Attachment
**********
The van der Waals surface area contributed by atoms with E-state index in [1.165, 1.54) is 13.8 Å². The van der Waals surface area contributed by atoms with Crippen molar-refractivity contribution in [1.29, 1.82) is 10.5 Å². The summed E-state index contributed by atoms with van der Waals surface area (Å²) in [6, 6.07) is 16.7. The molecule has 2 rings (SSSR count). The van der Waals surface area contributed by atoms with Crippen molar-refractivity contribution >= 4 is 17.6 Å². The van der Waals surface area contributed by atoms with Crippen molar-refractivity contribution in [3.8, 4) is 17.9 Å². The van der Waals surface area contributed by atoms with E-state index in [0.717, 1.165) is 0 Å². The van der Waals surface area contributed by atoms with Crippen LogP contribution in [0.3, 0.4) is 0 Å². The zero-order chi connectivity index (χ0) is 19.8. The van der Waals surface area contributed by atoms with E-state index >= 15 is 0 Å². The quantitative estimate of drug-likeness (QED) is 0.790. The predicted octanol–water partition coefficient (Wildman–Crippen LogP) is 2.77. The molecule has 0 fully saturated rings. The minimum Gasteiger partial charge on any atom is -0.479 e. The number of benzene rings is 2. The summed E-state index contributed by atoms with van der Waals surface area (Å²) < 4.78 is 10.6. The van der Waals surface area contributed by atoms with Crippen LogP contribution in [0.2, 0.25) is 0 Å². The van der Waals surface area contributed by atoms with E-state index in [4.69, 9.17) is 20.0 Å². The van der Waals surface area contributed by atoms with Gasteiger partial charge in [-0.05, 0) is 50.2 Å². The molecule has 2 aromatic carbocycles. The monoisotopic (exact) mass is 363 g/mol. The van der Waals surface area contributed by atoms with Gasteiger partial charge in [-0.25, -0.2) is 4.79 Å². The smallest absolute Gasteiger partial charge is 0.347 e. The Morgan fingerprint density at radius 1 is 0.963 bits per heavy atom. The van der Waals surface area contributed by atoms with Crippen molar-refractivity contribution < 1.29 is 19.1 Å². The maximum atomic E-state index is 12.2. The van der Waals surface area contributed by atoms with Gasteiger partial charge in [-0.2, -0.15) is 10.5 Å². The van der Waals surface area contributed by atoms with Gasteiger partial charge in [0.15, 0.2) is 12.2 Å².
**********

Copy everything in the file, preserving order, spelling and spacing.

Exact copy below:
The van der Waals surface area contributed by atoms with E-state index in [1.165, 1.54) is 13.8 Å². The van der Waals surface area contributed by atoms with Crippen molar-refractivity contribution in [1.29, 1.82) is 10.5 Å². The summed E-state index contributed by atoms with van der Waals surface area (Å²) in [6, 6.07) is 16.7. The molecule has 2 rings (SSSR count). The van der Waals surface area contributed by atoms with Crippen molar-refractivity contribution >= 4 is 17.6 Å². The van der Waals surface area contributed by atoms with Crippen molar-refractivity contribution in [3.8, 4) is 17.9 Å². The van der Waals surface area contributed by atoms with E-state index in [0.717, 1.165) is 0 Å². The van der Waals surface area contributed by atoms with Crippen LogP contribution in [0.3, 0.4) is 0 Å². The zero-order chi connectivity index (χ0) is 19.8. The van der Waals surface area contributed by atoms with E-state index >= 15 is 0 Å². The quantitative estimate of drug-likeness (QED) is 0.790. The predicted octanol–water partition coefficient (Wildman–Crippen LogP) is 2.77. The molecule has 0 fully saturated rings. The minimum Gasteiger partial charge on any atom is -0.479 e. The number of benzene rings is 2. The summed E-state index contributed by atoms with van der Waals surface area (Å²) < 4.78 is 10.6. The van der Waals surface area contributed by atoms with Crippen LogP contribution in [0.2, 0.25) is 0 Å². The van der Waals surface area contributed by atoms with E-state index in [4.69, 9.17) is 20.0 Å². The van der Waals surface area contributed by atoms with Gasteiger partial charge in [-0.05, 0) is 50.2 Å². The molecule has 2 aromatic carbocycles. The monoisotopic (exact) mass is 363 g/mol. The van der Waals surface area contributed by atoms with Gasteiger partial charge in [-0.25, -0.2) is 4.79 Å². The smallest absolute Gasteiger partial charge is 0.347 e. The Morgan fingerprint density at radius 1 is 0.963 bits per heavy atom. The van der Waals surface area contributed by atoms with Crippen molar-refractivity contribution < 1.29 is 19.1 Å². The maximum atomic E-state index is 12.2. The van der Waals surface area contributed by atoms with Gasteiger partial charge in [-0.2, -0.15) is 10.5 Å². The van der Waals surface area contributed by atoms with Gasteiger partial charge in [0.15, 0.2) is 12.2 Å².